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In this Oct. 10, 2016, file photo, Taiwan's President Tsai Ing-wen delivers a speech during National Day celebrations in front of the Presidential Building in Taipei, Taiwan.

Chiang Ying-ying/AP

First, the experts expect, China will try to persuade Donald Trump to stand down on Taiwan. It will marshal American business leaders to its side. Then it will threaten. And if that fails, it will sweep into action, pulling its ambassador from the U.S. and commanding military exercises in the already-dangerous waters of the Taiwan Strait.

Rocked by a U.S. president-elect who has dispatched with nearly four decades of tradition by speaking directly with the president of Taiwan in a phone call Friday, China will feel compelled to react, and perhaps strongly, say observers of the tense relations between Washington, Beijing and Taipei. China sees Taiwan as part of One China, its indivisible territory. The U.S. actively supports Taiwan, although it does not have formal diplomatic relations.

But first, Chinese leadership will have to determine if Mr. Trump's call with Taiwan's Tsai Ing-wen, his latest stunning and blithe foray into a potentially explosive foreign affairs issue, means anything at all.

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"It's just too premature to say he was signalling any intent to alter the U.S. approach and policy toward Taiwan. We don't know whether he really knew what he was doing," said Bonnie Glaser, senior adviser for Asia at the Center for Strategic and International Studies.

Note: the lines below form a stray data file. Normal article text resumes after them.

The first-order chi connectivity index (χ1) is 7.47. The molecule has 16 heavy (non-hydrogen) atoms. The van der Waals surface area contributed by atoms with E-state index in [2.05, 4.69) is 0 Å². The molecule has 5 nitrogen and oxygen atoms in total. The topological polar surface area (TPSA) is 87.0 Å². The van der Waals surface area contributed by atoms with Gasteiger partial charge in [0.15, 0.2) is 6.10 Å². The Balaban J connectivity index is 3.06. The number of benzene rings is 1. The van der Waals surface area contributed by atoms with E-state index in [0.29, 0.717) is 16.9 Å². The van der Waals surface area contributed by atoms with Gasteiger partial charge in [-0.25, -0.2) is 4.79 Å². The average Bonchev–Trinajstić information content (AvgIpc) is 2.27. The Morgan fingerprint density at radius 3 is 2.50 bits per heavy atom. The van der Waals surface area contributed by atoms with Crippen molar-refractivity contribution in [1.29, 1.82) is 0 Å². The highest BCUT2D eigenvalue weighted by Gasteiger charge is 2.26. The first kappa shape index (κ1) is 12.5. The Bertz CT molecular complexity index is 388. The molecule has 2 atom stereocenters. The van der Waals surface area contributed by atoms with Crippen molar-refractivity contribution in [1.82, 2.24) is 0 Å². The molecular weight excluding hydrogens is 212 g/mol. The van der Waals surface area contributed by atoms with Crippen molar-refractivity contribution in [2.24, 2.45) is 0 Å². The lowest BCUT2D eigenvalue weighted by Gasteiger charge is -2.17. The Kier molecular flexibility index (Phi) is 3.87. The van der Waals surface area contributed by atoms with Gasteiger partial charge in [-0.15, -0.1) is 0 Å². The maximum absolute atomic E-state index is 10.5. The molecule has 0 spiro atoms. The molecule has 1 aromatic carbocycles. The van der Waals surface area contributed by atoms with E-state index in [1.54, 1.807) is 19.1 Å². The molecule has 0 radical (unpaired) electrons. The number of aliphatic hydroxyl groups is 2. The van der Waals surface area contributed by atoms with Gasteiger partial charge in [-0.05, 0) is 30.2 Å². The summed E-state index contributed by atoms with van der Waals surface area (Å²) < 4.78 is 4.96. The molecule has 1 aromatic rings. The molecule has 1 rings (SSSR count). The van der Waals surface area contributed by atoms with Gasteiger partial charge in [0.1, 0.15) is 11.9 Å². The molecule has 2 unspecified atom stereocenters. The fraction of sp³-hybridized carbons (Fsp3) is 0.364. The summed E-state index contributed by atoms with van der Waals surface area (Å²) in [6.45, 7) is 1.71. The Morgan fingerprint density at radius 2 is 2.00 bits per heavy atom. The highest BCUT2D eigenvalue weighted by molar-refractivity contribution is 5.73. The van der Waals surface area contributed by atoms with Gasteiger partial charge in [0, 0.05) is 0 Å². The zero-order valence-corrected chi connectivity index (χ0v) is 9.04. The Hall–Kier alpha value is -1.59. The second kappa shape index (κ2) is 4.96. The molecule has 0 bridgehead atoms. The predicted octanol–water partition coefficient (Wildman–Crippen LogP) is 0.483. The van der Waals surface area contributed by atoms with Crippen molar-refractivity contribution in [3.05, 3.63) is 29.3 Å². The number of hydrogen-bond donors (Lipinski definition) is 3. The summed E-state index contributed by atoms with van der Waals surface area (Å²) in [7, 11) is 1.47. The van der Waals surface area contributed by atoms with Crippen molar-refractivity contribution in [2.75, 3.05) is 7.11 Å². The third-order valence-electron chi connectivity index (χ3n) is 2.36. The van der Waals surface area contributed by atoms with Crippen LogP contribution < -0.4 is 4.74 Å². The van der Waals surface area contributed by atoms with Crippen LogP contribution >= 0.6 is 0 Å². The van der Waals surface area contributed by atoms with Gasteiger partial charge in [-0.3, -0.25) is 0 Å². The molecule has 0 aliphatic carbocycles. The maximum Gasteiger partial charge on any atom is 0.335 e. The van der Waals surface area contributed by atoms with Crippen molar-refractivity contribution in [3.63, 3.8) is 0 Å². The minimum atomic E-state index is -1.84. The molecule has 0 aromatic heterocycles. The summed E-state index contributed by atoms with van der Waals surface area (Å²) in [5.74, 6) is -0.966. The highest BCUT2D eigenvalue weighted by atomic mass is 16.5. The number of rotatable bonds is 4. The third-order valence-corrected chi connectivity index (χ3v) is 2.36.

That question will occupy Beijing as well, as it formulates a response that is likely to give Mr. Trump space to change course before he takes residence in the White House – and, if that fails, strike hard.

China's first reply was conciliatory, with foreign minister Wang Yi saying he hoped relations with the U.S. would not be "interfered with or damaged."

"I don't think that it will change the One China policy maintained by the U.S. government for many years," he said in remarks reported by Chinese media Saturday.

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Mr. Wang laid any blame at the feet of Ms. Tsai for carrying out a "little trick." Mr. Trump seemed to do the same, in a Twitter message in which he emphasized that she called him, which suggested an attempt to defuse the situation.

The U.S. business community in China immediately struck a similar tone, urging Mr. Trump not to disturb the peace. "We expect the new administration to respect the status quo. American business operating in Asia needs certainty and stability," James Zimmerman, chairman of the American Chamber of Commerce in China, said in a Saturday statement.

In Washington and New York, too, China's diplomatic and business emissaries are likely to press Mr. Trump to leave Taiwan alone. "They will try to educate this incoming team about the dangers and the severe consequences of altering the U.S. approach to Taiwan," said Ms. Glaser.

But if Mr. Trump is serious in offering a more open approach to Taiwan, he will be seen in Beijing as threatening its sovereign territory, a breach of a red line – and a challenge to the very legitimacy of Communist rule in China – the response is likely to be furious. The ambassador could be recalled. Military exercises could be set in motion, with the U.S. forced to respond by dispatching aircraft carriers.

A fragile balance between China, Taiwan and the rest of the world could be upset.

Chinese president "Xi Jinping will feel compelled to react strongly. Not a good start for such an important relationship," said Phil Calvert, a retired Canadian diplomat with extensive experience in China and south-east Asia.